ISLAMABAD: People turned out in droves for the two-day performance of Jhaanjar Di Paawaan Chhankaar at the Pakistan National Council of Arts, a thought-provoking play that balanced intense moments and ideas with wit and humour.

The play is named after a hit song by Madam Noor Jehan, written by Saeed Rehman and Fatima Maan, directed by Sarmad Khoosat and stars Samiya Mumtaz, Zain Afzal, Iman Shahid and Khoosat himself.

The story follows Hamza (Zain Afzal), a blind young man from Sheikhupura who leaves home and moves to a studio apartment in Lahore, away from his overprotective mother Mrs Sohail (Samiya Mumtaz).

In Lahore Hamza encounters his next door neighbour, Zaman (Sarmad Khoosat), an aspiring actor with a particular fondness for the Punjabi film star Anjuman, and they develop a close friendship.

Through these characters, along with Mrs Sohail and Eman (Iman Shahid), the director of Zaman’s debut movie, the play opens up a discussion on social issues and societal taboos in its 90-minute run.

Many of the exchanges between the main characters focus on discrimination against mentally or physically disabled people or those with less privilege, as well as discrimination based on gender and less socially acceptable professions.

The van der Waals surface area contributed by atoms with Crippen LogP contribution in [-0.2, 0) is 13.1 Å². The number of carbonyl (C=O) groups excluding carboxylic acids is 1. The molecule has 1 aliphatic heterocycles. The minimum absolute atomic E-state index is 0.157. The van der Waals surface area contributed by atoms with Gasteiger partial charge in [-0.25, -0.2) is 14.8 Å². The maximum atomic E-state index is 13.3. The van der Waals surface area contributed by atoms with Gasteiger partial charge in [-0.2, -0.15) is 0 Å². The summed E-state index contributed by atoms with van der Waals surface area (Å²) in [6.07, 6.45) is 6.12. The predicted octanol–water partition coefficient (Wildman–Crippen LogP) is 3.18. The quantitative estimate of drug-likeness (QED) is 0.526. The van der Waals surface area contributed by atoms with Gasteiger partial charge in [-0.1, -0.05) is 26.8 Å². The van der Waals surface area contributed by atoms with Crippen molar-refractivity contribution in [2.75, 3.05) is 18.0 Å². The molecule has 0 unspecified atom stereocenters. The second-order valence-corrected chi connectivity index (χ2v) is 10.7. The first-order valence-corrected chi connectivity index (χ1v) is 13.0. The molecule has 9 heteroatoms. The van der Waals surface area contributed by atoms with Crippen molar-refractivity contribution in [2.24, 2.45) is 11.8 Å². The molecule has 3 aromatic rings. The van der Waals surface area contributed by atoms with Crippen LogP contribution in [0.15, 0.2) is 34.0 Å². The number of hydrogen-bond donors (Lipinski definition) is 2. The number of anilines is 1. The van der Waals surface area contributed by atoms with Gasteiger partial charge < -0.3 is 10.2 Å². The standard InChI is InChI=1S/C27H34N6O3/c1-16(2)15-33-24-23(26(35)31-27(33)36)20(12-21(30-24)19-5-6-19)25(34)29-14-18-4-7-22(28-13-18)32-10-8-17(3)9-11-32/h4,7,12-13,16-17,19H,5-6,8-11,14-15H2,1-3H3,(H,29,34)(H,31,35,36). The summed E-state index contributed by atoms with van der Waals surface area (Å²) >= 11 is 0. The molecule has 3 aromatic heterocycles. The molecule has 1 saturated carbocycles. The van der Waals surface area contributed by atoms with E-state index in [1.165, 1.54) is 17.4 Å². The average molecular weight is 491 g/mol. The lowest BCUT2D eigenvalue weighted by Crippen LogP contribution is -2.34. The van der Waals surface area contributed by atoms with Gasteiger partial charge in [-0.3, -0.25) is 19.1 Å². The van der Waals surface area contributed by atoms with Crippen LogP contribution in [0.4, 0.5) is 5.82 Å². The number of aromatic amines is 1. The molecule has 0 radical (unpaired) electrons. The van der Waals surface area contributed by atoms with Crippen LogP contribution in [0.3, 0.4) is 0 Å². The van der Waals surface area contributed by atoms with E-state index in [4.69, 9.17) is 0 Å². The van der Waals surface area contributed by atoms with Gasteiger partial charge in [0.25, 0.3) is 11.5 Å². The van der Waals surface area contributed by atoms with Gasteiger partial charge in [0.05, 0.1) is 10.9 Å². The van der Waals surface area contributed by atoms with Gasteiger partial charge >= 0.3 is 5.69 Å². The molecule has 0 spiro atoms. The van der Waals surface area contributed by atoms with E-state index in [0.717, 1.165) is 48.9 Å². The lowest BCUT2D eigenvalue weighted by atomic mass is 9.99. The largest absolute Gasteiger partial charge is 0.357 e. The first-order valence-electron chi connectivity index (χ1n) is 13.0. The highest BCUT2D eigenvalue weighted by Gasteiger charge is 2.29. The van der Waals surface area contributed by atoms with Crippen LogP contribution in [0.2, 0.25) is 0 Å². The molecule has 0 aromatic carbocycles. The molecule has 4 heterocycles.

The play highlighted the way that discrimination begins at home, often because of loved ones; being unknowingly overprotective towards a child inculcates a feeling of not being normal, which can lead to self-pity and self-loathing.

Khoosat’s performance as Zaman and Mumtaz as the fastidious overprotective Mrs Sohail awed the audience. Khoosat won applause several times throughout the play for his spontaneity, expressiveness and even a dance sequence.

Mumtaz returned to her roots as a theatre actor in this show, and made her presence felt in every scene.

Her unruffled expressions during intense conversations with Zaman and Hamza won her applause for her character’s poise.

The star of the show, however, is without a doubt Afzal. The actor has already acted in one film, a few television serials and radio plays, and is now making inroads on the stage. Afzal’s physicality in the role in particular did great justice to Hamza’s character, who is trying to live his life without being limited by societal stereotypes.

It would be fair to say that Jhaanjar Di Paawaan Chhankaar was the result of great teamwork, with everyone involved in the production playing their role up to the mark. The set design was simple and homey, the writers produced smart and effective dialogue interspersed with wit, humour and sarcasm, while the overall narrative was also well-crafted and powerfully delivered by flawless performances.

Published in Dawn, January 21st, 2019

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